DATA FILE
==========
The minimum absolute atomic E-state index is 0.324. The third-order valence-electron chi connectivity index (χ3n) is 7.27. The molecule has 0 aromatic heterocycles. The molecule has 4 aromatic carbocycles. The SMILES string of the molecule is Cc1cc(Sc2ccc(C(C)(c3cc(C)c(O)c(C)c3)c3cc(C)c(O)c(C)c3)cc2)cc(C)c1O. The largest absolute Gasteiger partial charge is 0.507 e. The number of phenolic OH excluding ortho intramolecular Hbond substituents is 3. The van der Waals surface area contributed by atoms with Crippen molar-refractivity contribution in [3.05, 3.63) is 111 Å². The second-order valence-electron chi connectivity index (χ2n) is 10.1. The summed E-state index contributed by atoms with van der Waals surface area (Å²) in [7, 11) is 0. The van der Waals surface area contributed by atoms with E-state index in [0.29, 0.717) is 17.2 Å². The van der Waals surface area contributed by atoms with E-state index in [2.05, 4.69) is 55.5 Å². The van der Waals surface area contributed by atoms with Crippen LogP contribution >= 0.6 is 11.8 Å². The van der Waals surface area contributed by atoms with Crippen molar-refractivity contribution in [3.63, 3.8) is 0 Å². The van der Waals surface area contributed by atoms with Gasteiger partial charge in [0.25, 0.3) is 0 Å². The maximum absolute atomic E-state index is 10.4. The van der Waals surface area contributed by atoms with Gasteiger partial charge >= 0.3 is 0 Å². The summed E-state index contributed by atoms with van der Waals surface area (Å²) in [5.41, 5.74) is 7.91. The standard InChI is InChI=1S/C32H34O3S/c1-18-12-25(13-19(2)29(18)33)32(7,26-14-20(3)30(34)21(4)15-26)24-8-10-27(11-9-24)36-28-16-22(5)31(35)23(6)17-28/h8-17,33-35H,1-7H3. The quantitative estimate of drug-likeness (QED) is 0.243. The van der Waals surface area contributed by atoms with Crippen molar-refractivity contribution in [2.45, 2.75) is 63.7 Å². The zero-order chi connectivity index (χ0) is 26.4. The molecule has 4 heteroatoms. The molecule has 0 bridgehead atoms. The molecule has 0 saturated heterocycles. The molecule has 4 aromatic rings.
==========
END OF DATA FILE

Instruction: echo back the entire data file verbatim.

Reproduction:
The minimum absolute atomic E-state index is 0.324. The third-order valence-electron chi connectivity index (χ3n) is 7.27. The molecule has 0 aromatic heterocycles. The molecule has 4 aromatic carbocycles. The SMILES string of the molecule is Cc1cc(Sc2ccc(C(C)(c3cc(C)c(O)c(C)c3)c3cc(C)c(O)c(C)c3)cc2)cc(C)c1O. The largest absolute Gasteiger partial charge is 0.507 e. The number of phenolic OH excluding ortho intramolecular Hbond substituents is 3. The van der Waals surface area contributed by atoms with Crippen molar-refractivity contribution in [3.05, 3.63) is 111 Å². The second-order valence-electron chi connectivity index (χ2n) is 10.1. The summed E-state index contributed by atoms with van der Waals surface area (Å²) in [7, 11) is 0. The van der Waals surface area contributed by atoms with E-state index in [0.29, 0.717) is 17.2 Å². The van der Waals surface area contributed by atoms with E-state index in [2.05, 4.69) is 55.5 Å². The van der Waals surface area contributed by atoms with Crippen LogP contribution >= 0.6 is 11.8 Å². The van der Waals surface area contributed by atoms with Crippen molar-refractivity contribution in [3.63, 3.8) is 0 Å². The van der Waals surface area contributed by atoms with Gasteiger partial charge in [0.25, 0.3) is 0 Å². The maximum absolute atomic E-state index is 10.4. The van der Waals surface area contributed by atoms with Gasteiger partial charge >= 0.3 is 0 Å². The summed E-state index contributed by atoms with van der Waals surface area (Å²) in [5.41, 5.74) is 7.91. The standard InChI is InChI=1S/C32H34O3S/c1-18-12-25(13-19(2)29(18)33)32(7,26-14-20(3)30(34)21(4)15-26)24-8-10-27(11-9-24)36-28-16-22(5)31(35)23(6)17-28/h8-17,33-35H,1-7H3. The quantitative estimate of drug-likeness (QED) is 0.243. The van der Waals surface area contributed by atoms with Crippen molar-refractivity contribution in [2.45, 2.75) is 63.7 Å². The zero-order chi connectivity index (χ0) is 26.4. The molecule has 4 heteroatoms. The molecule has 0 bridgehead atoms. The molecule has 0 saturated heterocycles. The molecule has 4 aromatic rings.